Jessica Mulholland is the associate editor of GOVERNING, and is also the associate editor of both Government Technology and Public CIO magazines.E-mail: email@example.com
Health care won't cost less until people get healthy.
On Sunday, March 21, the House of Representatives passed the health-care reform bill, and President Barack Obama signed it into law just two days later. According to healthreform.gov, the Obama administration believes "that comprehensive health reform should reduce long-term growth of health-care costs for businesses and government."
But during national coverage of the landmark vote, Dr. Delos "Toby" Cosgrove, CEO of the Cleveland Clinic, which ranks No. 1 in the U.S. News and World Report's Best Heart & Heart Surgery Hospitals, said that unless citizens become healthier -- ridding themselves of obesity and the addiction to smoking, to name a few root causes of severe health problems -- this health-care reform bill will not curb the rising costs related to health care.
And he echoed that sentiment on PBS Nightly Business Report about a week later: "We need to have the U.S. public understand that they are, in large measure, responsible for their health. And they have to begin to take responsibility for their health in terms of obesity, in terms of smoking and getting enough exercise. All of those things will help drive down health-care costs."
In a recent interview with CNN Money, Cosgrove said obesity accounts for 10 percent of the cost of our nation's health care. "We will never be able to control the cost of health care until we begin to control the epidemic of obesity," he said. "Two-thirds of the U.S. is overweight, and one-third is obese. We are the fattest nation in the world."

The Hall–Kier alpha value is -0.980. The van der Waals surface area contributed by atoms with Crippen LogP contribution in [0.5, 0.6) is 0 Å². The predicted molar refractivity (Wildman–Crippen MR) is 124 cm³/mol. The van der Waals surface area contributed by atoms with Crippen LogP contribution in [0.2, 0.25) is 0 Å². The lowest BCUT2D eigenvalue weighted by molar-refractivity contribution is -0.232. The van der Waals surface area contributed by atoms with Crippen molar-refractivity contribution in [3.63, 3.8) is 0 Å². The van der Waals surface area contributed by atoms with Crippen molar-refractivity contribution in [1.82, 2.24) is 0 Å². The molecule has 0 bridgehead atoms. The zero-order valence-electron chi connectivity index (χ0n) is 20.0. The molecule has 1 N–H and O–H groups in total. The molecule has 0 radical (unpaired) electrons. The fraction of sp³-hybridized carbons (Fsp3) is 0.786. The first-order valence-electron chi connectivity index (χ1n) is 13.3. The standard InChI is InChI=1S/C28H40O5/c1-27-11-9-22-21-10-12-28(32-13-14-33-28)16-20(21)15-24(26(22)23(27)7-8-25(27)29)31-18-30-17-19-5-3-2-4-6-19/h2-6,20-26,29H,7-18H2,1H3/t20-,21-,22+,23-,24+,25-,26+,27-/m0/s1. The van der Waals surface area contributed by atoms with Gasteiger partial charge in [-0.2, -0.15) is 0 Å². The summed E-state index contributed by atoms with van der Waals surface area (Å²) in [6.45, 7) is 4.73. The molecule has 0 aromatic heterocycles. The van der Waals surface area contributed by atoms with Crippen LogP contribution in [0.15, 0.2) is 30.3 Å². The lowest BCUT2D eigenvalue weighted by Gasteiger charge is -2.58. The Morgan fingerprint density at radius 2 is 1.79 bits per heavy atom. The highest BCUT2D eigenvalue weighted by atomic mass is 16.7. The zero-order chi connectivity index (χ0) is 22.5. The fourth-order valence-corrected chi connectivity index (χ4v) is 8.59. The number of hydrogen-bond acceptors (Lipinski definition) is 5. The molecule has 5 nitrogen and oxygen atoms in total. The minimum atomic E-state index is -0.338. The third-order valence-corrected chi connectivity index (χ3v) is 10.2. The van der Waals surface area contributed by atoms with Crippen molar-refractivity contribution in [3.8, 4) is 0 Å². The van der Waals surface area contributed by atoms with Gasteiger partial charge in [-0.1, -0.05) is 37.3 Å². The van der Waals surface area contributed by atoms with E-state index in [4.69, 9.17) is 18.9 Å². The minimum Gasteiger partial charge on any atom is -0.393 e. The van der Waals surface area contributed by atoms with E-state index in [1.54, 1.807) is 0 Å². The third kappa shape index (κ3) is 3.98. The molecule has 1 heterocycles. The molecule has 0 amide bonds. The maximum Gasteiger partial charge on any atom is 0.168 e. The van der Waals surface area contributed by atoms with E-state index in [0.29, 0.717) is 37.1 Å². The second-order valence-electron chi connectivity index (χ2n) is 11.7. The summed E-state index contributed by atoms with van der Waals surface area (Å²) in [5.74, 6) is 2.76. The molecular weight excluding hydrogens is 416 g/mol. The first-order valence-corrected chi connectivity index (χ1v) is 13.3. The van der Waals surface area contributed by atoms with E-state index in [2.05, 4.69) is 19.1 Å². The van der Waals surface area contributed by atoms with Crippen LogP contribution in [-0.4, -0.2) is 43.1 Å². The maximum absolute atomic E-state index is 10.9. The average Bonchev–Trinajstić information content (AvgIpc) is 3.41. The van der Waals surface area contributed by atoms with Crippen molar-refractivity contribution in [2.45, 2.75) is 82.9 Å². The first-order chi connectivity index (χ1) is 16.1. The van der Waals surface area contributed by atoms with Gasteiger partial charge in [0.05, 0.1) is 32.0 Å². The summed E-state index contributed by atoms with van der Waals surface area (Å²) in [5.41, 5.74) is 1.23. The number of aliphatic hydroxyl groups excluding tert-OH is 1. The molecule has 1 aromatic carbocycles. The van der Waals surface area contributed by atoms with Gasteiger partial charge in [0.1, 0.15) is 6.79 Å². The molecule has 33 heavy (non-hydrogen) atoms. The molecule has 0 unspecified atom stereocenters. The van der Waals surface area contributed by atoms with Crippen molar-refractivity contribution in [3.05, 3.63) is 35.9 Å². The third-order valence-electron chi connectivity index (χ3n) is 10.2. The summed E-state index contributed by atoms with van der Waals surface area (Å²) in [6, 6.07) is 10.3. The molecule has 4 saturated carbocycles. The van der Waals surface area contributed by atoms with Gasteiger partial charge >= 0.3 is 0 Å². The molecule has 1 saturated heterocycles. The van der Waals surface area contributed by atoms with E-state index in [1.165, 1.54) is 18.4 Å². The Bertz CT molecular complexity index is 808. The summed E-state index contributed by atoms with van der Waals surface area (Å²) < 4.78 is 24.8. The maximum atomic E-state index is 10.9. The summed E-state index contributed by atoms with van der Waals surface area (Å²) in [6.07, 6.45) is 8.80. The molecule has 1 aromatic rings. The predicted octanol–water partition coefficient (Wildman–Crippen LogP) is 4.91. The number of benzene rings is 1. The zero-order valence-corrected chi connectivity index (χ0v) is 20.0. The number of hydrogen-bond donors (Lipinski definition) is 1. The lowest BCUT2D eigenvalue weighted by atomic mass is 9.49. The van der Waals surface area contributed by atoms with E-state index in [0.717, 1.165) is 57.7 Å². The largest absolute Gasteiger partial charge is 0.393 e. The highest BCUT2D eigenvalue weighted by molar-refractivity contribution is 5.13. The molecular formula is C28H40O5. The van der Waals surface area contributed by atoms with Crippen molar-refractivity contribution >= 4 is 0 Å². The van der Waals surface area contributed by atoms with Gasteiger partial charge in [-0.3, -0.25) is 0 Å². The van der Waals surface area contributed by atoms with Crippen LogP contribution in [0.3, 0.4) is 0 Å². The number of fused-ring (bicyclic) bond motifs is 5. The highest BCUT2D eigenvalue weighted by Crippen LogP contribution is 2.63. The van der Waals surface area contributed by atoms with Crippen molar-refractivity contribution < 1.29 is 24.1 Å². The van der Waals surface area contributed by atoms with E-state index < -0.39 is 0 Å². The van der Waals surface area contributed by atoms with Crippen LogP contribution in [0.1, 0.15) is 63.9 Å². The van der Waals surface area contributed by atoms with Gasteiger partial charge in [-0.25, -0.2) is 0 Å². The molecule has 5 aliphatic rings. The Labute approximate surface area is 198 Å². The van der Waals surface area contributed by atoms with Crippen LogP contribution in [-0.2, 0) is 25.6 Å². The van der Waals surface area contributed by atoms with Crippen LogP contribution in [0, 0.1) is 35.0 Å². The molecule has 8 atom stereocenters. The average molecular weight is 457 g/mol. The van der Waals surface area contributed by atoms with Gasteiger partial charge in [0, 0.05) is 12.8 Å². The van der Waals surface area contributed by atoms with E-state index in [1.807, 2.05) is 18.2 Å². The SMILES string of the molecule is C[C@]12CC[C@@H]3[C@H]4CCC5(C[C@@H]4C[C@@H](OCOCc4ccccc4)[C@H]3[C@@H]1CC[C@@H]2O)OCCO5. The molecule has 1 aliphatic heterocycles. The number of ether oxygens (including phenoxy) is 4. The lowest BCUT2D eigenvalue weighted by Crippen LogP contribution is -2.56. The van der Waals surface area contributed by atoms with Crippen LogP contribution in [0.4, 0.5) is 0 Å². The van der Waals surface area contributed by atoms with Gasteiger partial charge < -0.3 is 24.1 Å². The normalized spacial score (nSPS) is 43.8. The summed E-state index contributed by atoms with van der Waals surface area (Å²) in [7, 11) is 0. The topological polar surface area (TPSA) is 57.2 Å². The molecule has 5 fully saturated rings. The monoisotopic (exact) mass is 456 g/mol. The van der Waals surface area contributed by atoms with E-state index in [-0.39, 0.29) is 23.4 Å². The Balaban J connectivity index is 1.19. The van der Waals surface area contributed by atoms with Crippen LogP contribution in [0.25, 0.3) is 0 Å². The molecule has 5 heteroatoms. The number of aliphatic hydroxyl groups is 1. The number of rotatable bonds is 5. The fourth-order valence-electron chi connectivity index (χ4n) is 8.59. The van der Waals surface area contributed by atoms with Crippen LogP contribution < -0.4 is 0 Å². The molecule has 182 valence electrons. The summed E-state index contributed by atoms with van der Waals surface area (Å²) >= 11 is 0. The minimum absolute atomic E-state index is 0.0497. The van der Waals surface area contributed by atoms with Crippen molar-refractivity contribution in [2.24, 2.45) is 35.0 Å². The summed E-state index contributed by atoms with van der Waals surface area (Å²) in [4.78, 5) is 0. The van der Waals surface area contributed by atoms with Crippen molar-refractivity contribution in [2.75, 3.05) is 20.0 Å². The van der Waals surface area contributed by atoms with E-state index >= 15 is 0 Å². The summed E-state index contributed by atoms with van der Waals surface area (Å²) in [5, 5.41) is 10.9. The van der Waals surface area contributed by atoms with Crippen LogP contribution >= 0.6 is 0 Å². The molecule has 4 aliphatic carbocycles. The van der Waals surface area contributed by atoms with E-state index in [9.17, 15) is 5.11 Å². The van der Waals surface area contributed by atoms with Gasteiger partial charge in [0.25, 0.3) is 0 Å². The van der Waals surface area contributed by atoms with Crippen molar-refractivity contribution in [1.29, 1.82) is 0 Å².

According to Cosgrove, our rate of obesity is increasing so much that half the U.S. will likely be obese in the next 20 years-but there are plenty of things we can do to change our fate.
First lady Michelle Obama is already doing something-she's targeting kids with her Let's Move! initiative to end childhood obesity.
And in Florida, the Miami-Dade County Health Department will target everyone: As part of $372 million being awarded to 44 communities nationwide to support overall public health efforts, the department will receive $14.7 million for obesity prevention. Lillian Rivera, administrator of the Miami-Dade County Health Department, says the funding will allow the community to expand access to fresh fruits and vegetables through community gardens and farms to institutions, promote healthy options in vending machines, and invest in activities that promote physical activity, among other items.
"This is the first time we've been granted a considerable amount of money to deal with chronic disease," Rivera says, "and that's very significant for public health officials around the nation. I bet everyone would say the same thing -- that we want to make really good use of this money, and that we do great interventions so we can make a difference in people's lives."
But is giving healthy options to citizens enough to actually make them change their ways? Rivera says yes, adding that the health department's philosophical and conceptual framework includes personal responsibility as an important component. But ultimately, she says, no person who's overweight or obese wants to be that way.
The problem is changing behavior, according to Rivera. Another challenge to cutting obesity rates is that eating can become an addiction for some. But unlike addictions to drugs or alcohol, which are substances people can do without, you can't stop a food addiction by not eating.
With the funding it will receive, Miami-Dade's health department will not only increase access to fresh fruits and vegetables, but it also will support anti-obesity programs in its Parks and Recreation Department and at local nonprofit organizations.
In addition, the county is working with the University of Miami to look at a range of weight-reducing programs and practices, including the use of bicycle paths and other forms of exercise. "All of these interventions we have delineated in our plan we submitted to the federal government, they're going to eventually make us successful," Rivera says, "so we can say we made a difference in people's lives."